Cream of tartar
Cream Cream (kr[=e]m), n. [F. cr[^e]me, perh. fr. LL. crema cream of milk; cf. L. cremor thick juice or broth, perh. akin to cremare to burn.] 1. The rich, oily, and yellowish part of milk, which, when the milk stands unagitated, rises, and collects on the surface. It is the part of milk from which butter is obtained. [1913 Webster]

2. The part of any liquor that rises, and collects on the surface. [R.] [1913 Webster]

3. A delicacy of several kinds prepared for the table from cream, etc., or so as to resemble cream. [1913 Webster]

4. A cosmetic; a creamlike medicinal preparation. [1913 Webster]

In vain she tries her paste and creams, To smooth her skin or hide its seams. --Goldsmith. [1913 Webster]

5. The best or choicest part of a thing; the quintessence; as, the cream of a jest or story; the cream of a collection of books or pictures. [1913 Webster]

Welcome, O flower and cream of knights errant. --Shelton. [1913 Webster]

{Bavarian cream}, a preparation of gelatin, cream, sugar, and eggs, whipped; -- to be eaten cold.

{Cold cream}, an ointment made of white wax, almond oil, rose water, and borax, and used as a salve for the hands and lips.

{Cream cheese}, a kind of cheese made from curd from which the cream has not been taken off, or to which cream has been added.

{Cream gauge}, an instrument to test milk, being usually a graduated glass tube in which the milk is placed for the cream to rise.

{Cream nut}, the Brazil nut.

{Cream of lime}. (a) A scum of calcium carbonate which forms on a solution of milk of lime from the carbon dioxide of the air. (b) A thick creamy emulsion of lime in water.

{Cream of tartar} (Chem.), purified tartar or argol; so called because of the crust of crystals which forms on the surface of the liquor in the process of purification by recrystallization. It is a white crystalline substance, with a gritty acid taste, and is used very largely as an ingredient of baking powders; -- called also {potassium bitartrate}, {acid potassium tartrate}, etc. [1913 Webster]


The Collaborative International Dictionary of English. 2000.

Synonyms:

Look at other dictionaries:

  • Cream of tartar — Tartar Tar tar, n. [F. tartre (cf. Pr. tartari, Sp., Pg., & It. tartaro, LL. tartarum, LGr. ?); perhaps of Arabic origin.] 1. (Chem.) A reddish crust or sediment in wine casks, consisting essentially of crude cream of tartar, and used in marking… …   The Collaborative International Dictionary of English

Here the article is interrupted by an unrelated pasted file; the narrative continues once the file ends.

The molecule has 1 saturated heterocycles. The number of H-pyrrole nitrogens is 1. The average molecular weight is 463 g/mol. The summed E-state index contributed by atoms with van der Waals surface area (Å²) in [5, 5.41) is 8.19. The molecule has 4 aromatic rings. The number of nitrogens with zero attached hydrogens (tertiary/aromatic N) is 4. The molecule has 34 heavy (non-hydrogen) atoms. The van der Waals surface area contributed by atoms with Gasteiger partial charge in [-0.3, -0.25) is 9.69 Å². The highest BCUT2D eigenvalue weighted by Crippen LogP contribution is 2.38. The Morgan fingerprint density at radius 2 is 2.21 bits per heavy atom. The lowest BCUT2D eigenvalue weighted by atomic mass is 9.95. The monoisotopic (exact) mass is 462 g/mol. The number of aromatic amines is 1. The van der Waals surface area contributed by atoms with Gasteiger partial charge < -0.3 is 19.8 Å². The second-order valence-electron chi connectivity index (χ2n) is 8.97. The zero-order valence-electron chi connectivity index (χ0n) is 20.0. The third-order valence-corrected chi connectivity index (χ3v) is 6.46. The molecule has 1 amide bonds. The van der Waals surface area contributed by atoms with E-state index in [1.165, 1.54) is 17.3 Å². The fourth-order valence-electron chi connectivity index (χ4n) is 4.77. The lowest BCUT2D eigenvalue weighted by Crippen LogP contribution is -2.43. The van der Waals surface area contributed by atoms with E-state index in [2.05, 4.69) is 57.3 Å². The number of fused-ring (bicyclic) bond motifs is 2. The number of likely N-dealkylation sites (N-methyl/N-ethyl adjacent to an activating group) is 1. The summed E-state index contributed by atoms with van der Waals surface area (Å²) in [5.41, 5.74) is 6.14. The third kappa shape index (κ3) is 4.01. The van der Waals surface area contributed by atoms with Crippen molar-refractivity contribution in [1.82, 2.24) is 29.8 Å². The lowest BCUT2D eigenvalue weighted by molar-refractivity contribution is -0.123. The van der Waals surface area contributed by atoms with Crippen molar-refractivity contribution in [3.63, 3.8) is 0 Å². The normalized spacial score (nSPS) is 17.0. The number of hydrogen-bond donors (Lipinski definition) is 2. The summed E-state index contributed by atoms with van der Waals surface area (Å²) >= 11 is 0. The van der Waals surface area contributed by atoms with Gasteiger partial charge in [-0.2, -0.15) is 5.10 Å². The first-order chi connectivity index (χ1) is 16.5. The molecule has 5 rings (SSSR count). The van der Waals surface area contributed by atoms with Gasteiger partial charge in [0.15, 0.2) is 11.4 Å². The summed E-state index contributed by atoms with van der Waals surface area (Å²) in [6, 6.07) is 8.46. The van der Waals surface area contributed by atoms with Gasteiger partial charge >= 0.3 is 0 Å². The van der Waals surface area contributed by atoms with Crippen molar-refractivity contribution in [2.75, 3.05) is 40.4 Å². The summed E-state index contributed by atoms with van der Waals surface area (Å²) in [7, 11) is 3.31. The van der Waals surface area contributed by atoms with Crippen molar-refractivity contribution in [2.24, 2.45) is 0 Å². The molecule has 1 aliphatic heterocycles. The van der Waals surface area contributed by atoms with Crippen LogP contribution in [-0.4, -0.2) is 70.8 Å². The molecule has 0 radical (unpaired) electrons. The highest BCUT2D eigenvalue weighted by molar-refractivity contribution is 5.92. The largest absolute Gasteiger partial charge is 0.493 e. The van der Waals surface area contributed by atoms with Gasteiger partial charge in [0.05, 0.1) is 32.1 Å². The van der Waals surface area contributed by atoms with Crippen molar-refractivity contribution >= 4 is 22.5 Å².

• cream of tartar — ► cream of tartar potassium hydrogen tartrate, an acidic crystalline compound used in baking powder. Main Entry: ↑tartar …   English terms dictionary

  • cream of tartar — noun uncount a white substance used in BAKING POWDER …   Usage of the words and phrases in modern English

  • cream of tartar — n. a white, acid, crystalline substance, KHC4H4O6, used in baking powder, medicine, etc.; potassium bitartrate …   English World dictionary

  • cream of tartar — N UNCOUNT Cream of tartar is a white powder used in baking …   English dictionary

  • cream of tartar — cream′ of tar′tar n. chem. a white, crystalline, water soluble powder, C4H5KO6, used chiefly as an ingredient in baking powders and in galvanic tinning of metals • Etymology: 1655–65 …   From formal English to slang

  • cream of tartar — noun a salt used especially in baking powder • Syn: ↑tartar, ↑potassium bitartrate, ↑potassium hydrogen tartrate • Derivationally related forms: ↑tartaric (for: ↑tartar) …   Useful english dictionary

  • cream of tartar — a white, crystalline, water soluble powder, C4H5KO6, used chiefly as an ingredient in baking powders and in galvanic tinning of metals. Also called potassium bitartrate, potassium acid tartrate. Cf. tartar (def. 3). [1655 65] * * * …   Universalium

  • cream of tartar — potassium hydrogen tartrate, an acidic crystalline compound used in baking powder. → tartar …   English new terms dictionary

  • cream of tartar — noun purified and crystallised potassium bitartrate, used as a baking powder ingredient, etc. See tartar (def. 3) …   Australian English dictionary

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